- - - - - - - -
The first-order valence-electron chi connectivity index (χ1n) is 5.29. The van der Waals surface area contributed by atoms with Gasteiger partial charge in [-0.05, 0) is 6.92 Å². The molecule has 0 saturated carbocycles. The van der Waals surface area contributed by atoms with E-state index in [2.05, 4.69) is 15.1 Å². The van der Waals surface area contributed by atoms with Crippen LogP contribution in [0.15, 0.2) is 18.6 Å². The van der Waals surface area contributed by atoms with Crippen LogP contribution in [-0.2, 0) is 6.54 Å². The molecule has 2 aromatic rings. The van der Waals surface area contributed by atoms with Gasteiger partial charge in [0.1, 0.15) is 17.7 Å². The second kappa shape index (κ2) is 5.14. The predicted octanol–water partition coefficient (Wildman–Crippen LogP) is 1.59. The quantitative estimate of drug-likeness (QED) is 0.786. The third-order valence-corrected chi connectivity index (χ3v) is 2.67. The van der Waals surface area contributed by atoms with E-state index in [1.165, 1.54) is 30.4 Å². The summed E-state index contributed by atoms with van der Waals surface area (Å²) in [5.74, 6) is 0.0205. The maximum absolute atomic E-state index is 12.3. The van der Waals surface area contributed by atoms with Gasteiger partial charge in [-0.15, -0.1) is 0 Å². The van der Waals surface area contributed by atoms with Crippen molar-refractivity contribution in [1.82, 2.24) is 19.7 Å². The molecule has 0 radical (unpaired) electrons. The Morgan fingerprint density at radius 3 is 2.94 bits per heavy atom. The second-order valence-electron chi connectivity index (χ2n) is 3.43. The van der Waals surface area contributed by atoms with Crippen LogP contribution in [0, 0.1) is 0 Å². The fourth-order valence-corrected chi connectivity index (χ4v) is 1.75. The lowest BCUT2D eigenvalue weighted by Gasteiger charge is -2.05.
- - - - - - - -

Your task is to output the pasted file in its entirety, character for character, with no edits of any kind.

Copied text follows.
The first-order valence-electron chi connectivity index (χ1n) is 5.29. The van der Waals surface area contributed by atoms with Gasteiger partial charge in [-0.05, 0) is 6.92 Å². The molecule has 0 saturated carbocycles. The van der Waals surface area contributed by atoms with E-state index in [2.05, 4.69) is 15.1 Å². The van der Waals surface area contributed by atoms with Crippen LogP contribution in [0.15, 0.2) is 18.6 Å². The van der Waals surface area contributed by atoms with Crippen LogP contribution in [-0.2, 0) is 6.54 Å². The molecule has 2 aromatic rings. The van der Waals surface area contributed by atoms with Gasteiger partial charge in [0.1, 0.15) is 17.7 Å². The second kappa shape index (κ2) is 5.14. The predicted octanol–water partition coefficient (Wildman–Crippen LogP) is 1.59. The quantitative estimate of drug-likeness (QED) is 0.786. The third-order valence-corrected chi connectivity index (χ3v) is 2.67. The van der Waals surface area contributed by atoms with E-state index in [1.165, 1.54) is 30.4 Å². The summed E-state index contributed by atoms with van der Waals surface area (Å²) in [5.74, 6) is 0.0205. The maximum absolute atomic E-state index is 12.3. The van der Waals surface area contributed by atoms with Gasteiger partial charge in [-0.15, -0.1) is 0 Å². The van der Waals surface area contributed by atoms with Crippen molar-refractivity contribution in [1.82, 2.24) is 19.7 Å². The molecule has 0 radical (unpaired) electrons. The Morgan fingerprint density at radius 3 is 2.94 bits per heavy atom. The second-order valence-electron chi connectivity index (χ2n) is 3.43. The van der Waals surface area contributed by atoms with Crippen LogP contribution in [0, 0.1) is 0 Å². The fourth-order valence-corrected chi connectivity index (χ4v) is 1.75. The lowest BCUT2D eigenvalue weighted by Gasteiger charge is -2.05.